Researchers at the University of Chicago Medical School found that grapefruit juice combined with anticancer drugs is more effective than three doses of similar anticancer drugs. It also helps patients avoid side effects associated with high-dose anticancer drugs and reduces medical expenses.
Grapefruit juice is believed to organize certain enzymes in the gut (these enzymes break down certain drugs), allowing more drugs to enter the bloodstream. Therefore, doctors often advise patients not to eat grapefruit when taking certain drugs. Failure to do so may result in serious side effects or overdose.
Dr. Isla Cohen, head of the new study, said that grapefruit can significantly increase the level of many drugs in the blood. This has long been considered a major risk of overdose. The new study aims to explore the feasibility of using grapefruit juice to improve the efficacy of sirolimus. This drug, also known as rapamycin, is a drug that prevents rejection of organ transplants and is also an anticancer drug.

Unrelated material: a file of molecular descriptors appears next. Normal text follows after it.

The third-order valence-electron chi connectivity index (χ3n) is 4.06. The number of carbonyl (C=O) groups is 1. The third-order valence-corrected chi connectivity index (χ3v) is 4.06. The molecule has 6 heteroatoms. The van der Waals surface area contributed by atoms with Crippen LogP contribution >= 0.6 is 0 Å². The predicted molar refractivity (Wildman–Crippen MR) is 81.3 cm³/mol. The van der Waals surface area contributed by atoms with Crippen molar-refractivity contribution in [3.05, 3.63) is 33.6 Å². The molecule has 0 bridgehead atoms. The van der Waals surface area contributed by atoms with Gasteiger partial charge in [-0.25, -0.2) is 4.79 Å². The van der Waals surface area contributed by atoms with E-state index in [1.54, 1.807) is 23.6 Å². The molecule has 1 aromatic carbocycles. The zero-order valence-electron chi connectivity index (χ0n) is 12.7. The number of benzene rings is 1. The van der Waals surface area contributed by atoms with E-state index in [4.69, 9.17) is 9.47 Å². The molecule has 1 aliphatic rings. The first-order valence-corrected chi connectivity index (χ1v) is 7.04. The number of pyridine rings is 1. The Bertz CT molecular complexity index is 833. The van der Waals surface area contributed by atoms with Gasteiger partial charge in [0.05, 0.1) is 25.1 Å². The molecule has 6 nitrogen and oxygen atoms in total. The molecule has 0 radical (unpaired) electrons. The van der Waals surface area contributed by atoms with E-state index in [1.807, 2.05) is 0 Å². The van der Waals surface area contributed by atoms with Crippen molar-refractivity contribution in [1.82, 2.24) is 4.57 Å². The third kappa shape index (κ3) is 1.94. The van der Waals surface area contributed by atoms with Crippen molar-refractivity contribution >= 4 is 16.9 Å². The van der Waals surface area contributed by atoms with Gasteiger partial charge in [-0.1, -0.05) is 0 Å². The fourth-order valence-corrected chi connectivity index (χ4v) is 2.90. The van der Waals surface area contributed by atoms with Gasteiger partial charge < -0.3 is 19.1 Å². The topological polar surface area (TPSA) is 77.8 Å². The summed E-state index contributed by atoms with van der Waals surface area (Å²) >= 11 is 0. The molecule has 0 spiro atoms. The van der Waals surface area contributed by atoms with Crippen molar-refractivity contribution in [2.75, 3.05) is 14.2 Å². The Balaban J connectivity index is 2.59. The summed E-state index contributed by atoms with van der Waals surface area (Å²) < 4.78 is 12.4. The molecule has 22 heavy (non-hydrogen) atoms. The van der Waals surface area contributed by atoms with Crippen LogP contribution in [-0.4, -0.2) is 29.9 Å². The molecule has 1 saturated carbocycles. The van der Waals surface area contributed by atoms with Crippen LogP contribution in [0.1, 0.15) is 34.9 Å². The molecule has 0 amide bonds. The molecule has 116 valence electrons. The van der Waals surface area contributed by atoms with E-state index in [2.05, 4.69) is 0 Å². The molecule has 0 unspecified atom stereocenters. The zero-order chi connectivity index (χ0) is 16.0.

The latest research shows that patients who drink 8 ounces of grapefruit juice a day can increase the efficacy of sirolimus by 350%. Ketoconazole slows the rate of drug metabolism and increases sirolimus by 500%. Scientists say that after a few hours of grapefruit juice, its effects on intestinal enzymes begin to play, and the effect lasts for several days.
Dr. Cohen and colleagues organized three simultaneous sirolimus trials. 138 incurable cancer patients received three treatments: sirolimus, sirolimus + ketoconazole, sirolimus + grapefruit juice.
The optimal dose to receive sirolimus is approximately 90 mg per week. However, doses above 45 mg can cause severe gastrointestinal problems such as nausea and diarrhea, so patients taking sirolimus alone should be given 45 mg twice a week. The optimal drug dose for the other two groups was relatively lower. Patients in the “sirolimus + ketoconazole” group only need to take 16 mg of sirolimus per week. Patients in the “Sirolimus + Grapefruit Juice” group need to take 25-35 mg of sirolimus per week.
Experts caution that you must carefully read the warnings about adverse side effects of drugs and specific foods before taking drugs to prevent accidents. When the situation is unknown, you should ask the doctor.